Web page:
News Updates

CA on when long-term effect of disability is assessed

Friday 7th May 2021

The CA in All Answers Ltd v W & R has held that the long-term effect of a disability must be considered at the date of the alleged discrimination.

W and R brought several claims which included allegations of disability discrimination arising out of incidents which occurred in August 2018.  A preliminary hearing was held to determine whether they were disabled.  W and R both suffered from depression, with R also suffering from PTSD.  They were required to demonstrate a mental impairment which had a substantial and long-term adverse effect on their ability to carry out day-to-day activities.  To satisfy the definition, the impairment must have lasted, or be likely to last, at least 12 months, which the ET accepted. AA Ltd appealed.

The EAT noted that the CA decision in McDougall v Richmond Adult Community College was authority for AA Ltd’s arguments that the ET should have determined whether the impairment existed at the time of the alleged discriminatory acts and should not have considered any evidence extending beyond that period.  While the EAT observed that the ET did not refer to McDougall or focus on whether there was a qualifying impairment in August 2018, it concluded from the ET’s reasons that the issue had been properly considered.  Given the nature of the impairments, the EAT did not expect every day to offer evidence of disability and therefore felt it was legitimate to examine evidence arising before and after the acts of discrimination to shed light on the existence of the impairment at the relevant time.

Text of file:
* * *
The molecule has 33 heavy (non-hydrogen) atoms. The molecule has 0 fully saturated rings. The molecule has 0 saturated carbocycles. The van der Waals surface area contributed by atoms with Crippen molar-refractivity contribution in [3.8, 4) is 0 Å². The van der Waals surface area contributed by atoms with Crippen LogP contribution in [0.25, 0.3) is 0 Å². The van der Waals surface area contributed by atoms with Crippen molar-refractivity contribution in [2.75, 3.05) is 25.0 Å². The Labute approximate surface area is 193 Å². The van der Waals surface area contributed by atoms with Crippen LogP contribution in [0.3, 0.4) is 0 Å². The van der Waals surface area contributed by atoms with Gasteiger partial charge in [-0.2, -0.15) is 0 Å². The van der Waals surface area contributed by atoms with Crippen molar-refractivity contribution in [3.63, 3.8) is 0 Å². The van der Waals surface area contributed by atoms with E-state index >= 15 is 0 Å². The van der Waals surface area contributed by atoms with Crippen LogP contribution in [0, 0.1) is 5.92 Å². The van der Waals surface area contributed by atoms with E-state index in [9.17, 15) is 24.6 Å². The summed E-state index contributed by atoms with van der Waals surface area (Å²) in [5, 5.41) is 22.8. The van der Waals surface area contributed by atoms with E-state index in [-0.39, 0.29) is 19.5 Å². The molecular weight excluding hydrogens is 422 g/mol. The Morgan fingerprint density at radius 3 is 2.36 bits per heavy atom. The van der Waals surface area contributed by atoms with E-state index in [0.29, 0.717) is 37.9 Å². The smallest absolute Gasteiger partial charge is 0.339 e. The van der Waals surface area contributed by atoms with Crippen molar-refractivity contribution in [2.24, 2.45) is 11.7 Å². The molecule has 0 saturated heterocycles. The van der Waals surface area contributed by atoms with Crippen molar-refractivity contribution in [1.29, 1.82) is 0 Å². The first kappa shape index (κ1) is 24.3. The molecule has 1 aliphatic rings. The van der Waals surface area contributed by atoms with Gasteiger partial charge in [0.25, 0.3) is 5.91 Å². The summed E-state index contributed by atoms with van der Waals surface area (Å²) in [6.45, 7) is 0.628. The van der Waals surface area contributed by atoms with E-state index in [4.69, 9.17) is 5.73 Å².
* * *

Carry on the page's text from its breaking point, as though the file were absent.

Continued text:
The CA disagreed.  The key question, following McDougall, is whether at the time of the alleged discriminatory acts, the effect of an impairment had lasted or was likely to last at least 12 months.  This should be answered only by reference to the facts and circumstances as they existed at the date of the alleged discriminatory acts.  The CA held that the ET had failed to ask this question and that the use of the present tense throughout the decision indicated the ET had considered the issue as at the date of the hearing.

All information in this update is intended for general guidance only and is not intended to be comprehensive, or to provide legal advice.